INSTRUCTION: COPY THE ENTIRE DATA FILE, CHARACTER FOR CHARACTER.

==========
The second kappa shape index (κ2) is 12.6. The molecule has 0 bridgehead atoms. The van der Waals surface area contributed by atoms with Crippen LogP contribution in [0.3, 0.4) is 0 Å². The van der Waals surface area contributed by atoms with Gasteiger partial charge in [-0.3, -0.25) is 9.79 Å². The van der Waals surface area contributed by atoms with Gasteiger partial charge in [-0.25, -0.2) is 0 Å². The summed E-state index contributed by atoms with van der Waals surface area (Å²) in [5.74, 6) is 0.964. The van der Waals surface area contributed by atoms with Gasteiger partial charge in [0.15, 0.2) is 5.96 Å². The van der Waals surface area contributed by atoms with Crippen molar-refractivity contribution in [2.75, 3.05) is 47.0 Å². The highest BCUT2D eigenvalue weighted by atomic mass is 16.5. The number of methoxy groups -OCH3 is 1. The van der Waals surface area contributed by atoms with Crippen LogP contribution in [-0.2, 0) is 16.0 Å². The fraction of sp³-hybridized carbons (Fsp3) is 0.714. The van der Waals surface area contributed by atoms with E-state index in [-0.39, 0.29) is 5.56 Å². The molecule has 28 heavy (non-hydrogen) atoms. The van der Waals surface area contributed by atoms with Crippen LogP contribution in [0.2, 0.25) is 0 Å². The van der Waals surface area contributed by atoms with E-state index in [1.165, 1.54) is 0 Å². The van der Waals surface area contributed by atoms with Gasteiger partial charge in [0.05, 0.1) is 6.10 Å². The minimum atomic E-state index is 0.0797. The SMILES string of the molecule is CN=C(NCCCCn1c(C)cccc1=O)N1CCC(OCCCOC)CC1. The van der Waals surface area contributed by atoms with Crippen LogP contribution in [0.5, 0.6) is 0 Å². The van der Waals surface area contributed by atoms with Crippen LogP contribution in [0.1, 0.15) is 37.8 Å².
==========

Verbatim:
The second kappa shape index (κ2) is 12.6. The molecule has 0 bridgehead atoms. The van der Waals surface area contributed by atoms with Crippen LogP contribution in [0.3, 0.4) is 0 Å². The van der Waals surface area contributed by atoms with Gasteiger partial charge in [-0.3, -0.25) is 9.79 Å². The van der Waals surface area contributed by atoms with Gasteiger partial charge in [-0.25, -0.2) is 0 Å². The summed E-state index contributed by atoms with van der Waals surface area (Å²) in [5.74, 6) is 0.964. The van der Waals surface area contributed by atoms with Gasteiger partial charge in [0.15, 0.2) is 5.96 Å². The van der Waals surface area contributed by atoms with Crippen molar-refractivity contribution in [2.75, 3.05) is 47.0 Å². The highest BCUT2D eigenvalue weighted by atomic mass is 16.5. The number of methoxy groups -OCH3 is 1. The van der Waals surface area contributed by atoms with Crippen LogP contribution in [-0.2, 0) is 16.0 Å². The fraction of sp³-hybridized carbons (Fsp3) is 0.714. The van der Waals surface area contributed by atoms with E-state index in [-0.39, 0.29) is 5.56 Å². The molecule has 28 heavy (non-hydrogen) atoms. The van der Waals surface area contributed by atoms with Crippen LogP contribution in [0.2, 0.25) is 0 Å². The van der Waals surface area contributed by atoms with E-state index in [1.165, 1.54) is 0 Å². The van der Waals surface area contributed by atoms with Gasteiger partial charge in [0.05, 0.1) is 6.10 Å². The minimum atomic E-state index is 0.0797. The SMILES string of the molecule is CN=C(NCCCCn1c(C)cccc1=O)N1CCC(OCCCOC)CC1. The van der Waals surface area contributed by atoms with Crippen LogP contribution in [0.5, 0.6) is 0 Å². The van der Waals surface area contributed by atoms with Crippen LogP contribution in [0.1, 0.15) is 37.8 Å².